It is nearly impossible to avoid venturing out into the cold during the winter months. The frigid temperatures, wind and dry winter air can cause a painful skin irritation known as windburn. Wind removes the moisture and oils from your skin, leaving the skin chapped, irritated and itchy. Preventing windburn in your toddler is important to ensuring your toddler stays comfortable during the cold winter months.
Pat your child dry after he takes a bath, leaving a light layer of water on his skin. Apply pure petroleum jelly to his skin in a light layer to seal in the moisture on his skin, according to an article on windburn at Guidetohealth.com. If you are averse to using pure petroleum jelly, choose a lotion that is free of dyes, additives and alcohol. This step is the most important in preventing windburn because it draws moisture up through the skin layers and acts as a physical barrier to prevent moisture from escaping the skin according to AskDrSears.com
Apply a layer of sunscreen before venturing outside, even for a short time. While sunscreen will not prevent windburn, it will prevent sunburn, which can occur even on a cloudy winter day. Snow reflects the sun’s rays, which can make sunburn even more likely on a cold winter day, according to Dr. Andrew Adesman, chief of developmental and behavioral pediatrics at Cohen Children's Medical Center of New York. Choose a sunscreen that has UVA and UVB protection as well as one that is approved for use on babies and toddlers. Reapply sunscreen about every two hours.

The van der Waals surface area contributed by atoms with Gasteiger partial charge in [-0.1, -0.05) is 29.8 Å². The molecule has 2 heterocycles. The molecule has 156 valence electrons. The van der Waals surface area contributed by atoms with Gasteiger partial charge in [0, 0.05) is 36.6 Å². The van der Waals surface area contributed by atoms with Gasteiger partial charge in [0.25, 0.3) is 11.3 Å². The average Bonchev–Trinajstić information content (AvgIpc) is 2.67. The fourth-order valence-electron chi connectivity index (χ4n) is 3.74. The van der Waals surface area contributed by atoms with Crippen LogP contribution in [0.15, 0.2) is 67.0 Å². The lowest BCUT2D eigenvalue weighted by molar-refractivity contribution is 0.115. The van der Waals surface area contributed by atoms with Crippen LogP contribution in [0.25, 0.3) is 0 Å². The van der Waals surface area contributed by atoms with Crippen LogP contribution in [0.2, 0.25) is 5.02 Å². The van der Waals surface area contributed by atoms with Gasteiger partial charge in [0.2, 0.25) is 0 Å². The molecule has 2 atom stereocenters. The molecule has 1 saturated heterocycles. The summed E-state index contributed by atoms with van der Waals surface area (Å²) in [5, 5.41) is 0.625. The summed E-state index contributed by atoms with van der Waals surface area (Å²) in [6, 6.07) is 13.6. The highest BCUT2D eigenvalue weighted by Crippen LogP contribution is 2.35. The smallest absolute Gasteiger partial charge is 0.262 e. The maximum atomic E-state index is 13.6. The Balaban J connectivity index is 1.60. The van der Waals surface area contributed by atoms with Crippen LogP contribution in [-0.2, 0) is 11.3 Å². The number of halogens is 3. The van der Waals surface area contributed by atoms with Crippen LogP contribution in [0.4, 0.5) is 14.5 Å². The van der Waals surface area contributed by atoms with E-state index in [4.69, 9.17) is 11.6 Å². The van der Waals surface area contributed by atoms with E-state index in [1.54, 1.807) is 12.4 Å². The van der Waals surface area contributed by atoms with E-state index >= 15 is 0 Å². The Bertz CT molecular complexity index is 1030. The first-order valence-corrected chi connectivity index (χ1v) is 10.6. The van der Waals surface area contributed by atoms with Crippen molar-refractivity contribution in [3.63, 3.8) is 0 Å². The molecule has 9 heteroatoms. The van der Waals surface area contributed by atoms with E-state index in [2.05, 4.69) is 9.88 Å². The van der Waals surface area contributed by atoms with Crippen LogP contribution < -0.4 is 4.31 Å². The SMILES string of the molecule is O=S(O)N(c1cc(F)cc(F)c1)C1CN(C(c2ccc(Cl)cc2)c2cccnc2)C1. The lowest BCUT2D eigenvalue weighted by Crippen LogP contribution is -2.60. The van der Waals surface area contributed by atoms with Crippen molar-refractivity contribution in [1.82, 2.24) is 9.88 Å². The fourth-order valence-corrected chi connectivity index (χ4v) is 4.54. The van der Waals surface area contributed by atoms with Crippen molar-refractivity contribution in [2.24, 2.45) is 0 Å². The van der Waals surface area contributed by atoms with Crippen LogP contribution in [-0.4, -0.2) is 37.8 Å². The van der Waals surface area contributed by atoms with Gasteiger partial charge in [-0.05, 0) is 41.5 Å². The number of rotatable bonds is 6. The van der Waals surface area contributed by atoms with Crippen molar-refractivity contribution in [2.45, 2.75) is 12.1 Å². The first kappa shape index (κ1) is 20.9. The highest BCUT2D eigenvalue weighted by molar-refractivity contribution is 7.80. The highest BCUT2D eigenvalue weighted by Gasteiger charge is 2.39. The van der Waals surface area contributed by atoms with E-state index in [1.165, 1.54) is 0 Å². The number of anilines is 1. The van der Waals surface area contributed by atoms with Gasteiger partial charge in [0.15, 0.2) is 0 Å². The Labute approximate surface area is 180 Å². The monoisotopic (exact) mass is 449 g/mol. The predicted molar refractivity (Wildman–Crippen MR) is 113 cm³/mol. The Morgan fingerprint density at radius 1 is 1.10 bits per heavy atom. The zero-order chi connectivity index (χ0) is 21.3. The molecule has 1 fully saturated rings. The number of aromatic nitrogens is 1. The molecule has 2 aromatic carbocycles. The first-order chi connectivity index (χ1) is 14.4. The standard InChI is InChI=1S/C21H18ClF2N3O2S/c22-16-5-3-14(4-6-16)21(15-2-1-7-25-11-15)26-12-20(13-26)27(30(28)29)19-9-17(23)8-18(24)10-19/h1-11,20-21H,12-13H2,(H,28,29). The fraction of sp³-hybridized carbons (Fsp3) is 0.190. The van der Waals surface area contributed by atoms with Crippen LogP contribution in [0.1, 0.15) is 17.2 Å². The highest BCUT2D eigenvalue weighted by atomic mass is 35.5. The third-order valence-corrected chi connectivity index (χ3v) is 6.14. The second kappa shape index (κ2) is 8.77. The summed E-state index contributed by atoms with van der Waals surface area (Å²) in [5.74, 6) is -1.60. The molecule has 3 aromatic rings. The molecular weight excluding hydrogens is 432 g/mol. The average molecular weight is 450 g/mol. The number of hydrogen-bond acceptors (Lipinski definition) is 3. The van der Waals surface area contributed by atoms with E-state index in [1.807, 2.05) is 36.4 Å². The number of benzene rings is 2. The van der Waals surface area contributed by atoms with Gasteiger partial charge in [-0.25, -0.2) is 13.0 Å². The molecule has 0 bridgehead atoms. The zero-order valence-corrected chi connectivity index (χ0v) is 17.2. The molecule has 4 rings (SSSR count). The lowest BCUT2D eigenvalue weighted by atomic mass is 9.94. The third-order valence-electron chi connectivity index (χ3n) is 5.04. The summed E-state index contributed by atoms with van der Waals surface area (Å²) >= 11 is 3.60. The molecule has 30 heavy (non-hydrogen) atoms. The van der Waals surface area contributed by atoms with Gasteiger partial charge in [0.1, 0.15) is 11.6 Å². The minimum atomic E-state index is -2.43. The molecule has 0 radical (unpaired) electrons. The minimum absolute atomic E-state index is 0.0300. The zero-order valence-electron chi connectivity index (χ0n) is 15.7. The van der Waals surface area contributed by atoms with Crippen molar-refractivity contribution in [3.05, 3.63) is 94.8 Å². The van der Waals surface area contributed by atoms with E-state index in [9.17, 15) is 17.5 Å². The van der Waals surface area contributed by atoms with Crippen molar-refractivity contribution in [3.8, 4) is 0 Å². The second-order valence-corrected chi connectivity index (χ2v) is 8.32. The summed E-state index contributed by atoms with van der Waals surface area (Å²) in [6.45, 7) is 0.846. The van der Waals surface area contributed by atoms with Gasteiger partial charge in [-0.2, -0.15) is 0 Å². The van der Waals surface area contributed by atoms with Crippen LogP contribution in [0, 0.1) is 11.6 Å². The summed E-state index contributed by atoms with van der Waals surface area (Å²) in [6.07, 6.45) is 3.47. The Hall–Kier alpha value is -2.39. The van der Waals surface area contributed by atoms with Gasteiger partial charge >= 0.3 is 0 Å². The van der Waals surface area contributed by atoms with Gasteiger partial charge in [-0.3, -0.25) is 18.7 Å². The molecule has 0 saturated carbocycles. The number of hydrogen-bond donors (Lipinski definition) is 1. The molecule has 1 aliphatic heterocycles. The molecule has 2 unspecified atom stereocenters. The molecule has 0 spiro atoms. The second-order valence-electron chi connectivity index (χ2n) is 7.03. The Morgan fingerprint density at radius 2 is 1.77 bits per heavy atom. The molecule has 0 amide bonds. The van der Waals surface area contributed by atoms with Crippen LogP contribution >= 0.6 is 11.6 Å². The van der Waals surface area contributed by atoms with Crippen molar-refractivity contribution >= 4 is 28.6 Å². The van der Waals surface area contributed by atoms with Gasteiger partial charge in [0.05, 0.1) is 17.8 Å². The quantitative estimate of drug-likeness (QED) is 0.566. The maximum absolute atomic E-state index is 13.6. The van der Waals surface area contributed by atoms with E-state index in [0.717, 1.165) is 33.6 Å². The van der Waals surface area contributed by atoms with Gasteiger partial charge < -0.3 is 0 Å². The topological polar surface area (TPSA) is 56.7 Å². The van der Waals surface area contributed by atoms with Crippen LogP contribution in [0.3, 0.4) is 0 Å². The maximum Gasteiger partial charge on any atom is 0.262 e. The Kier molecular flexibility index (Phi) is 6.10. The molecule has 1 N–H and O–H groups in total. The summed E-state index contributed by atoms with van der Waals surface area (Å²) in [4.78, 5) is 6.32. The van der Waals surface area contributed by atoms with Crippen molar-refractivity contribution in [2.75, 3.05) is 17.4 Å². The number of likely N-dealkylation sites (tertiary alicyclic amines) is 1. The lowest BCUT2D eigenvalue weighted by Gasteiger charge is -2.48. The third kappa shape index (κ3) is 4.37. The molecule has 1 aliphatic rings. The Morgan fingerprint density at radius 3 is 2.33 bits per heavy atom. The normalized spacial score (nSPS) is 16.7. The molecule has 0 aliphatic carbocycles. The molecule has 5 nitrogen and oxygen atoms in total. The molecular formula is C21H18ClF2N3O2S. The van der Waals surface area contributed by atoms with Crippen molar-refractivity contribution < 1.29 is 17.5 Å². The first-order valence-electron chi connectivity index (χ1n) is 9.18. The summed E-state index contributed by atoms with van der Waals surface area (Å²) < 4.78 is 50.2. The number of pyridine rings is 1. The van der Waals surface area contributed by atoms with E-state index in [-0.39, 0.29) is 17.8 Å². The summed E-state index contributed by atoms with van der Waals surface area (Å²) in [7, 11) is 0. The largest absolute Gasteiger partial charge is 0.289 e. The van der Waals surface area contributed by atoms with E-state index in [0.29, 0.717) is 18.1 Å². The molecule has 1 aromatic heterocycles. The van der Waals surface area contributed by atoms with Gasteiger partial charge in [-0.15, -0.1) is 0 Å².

Put mittens, a heavy jacket, hat and a scarf on your child to limit the amount of exposed skin. Apply another layer of petroleum jelly to any exposed areas such as cheeks, nose, forehead, lips and chin. Keep an eye on your child’s skin and reapply petroleum jelly if the skin looks dry or irritated.
Nourish your toddler’s skin. Preventing windburn in toddlers will be much easier if the skin is already well-nourished. According to AskDrSears.com, your toddler should stay well-hydrated -- drinking about an ounce a day per pound of his body weight. Your toddler should also eat a good amount of seafood to reap the benefits of vitamin A, omega-3 fats and vitamin D, which all nourish the skin. Omega-3 fats are especially helpful as an anti-inflammatory. If your toddler will not eat seafood, supplement with an omega-3 vitamin. Fruits and vegetables that are bright in color -- tomatoes, blueberries and strawberries -- contain what Dr. Sears calls “anti-rust” agents that limit the wear and tear on skin.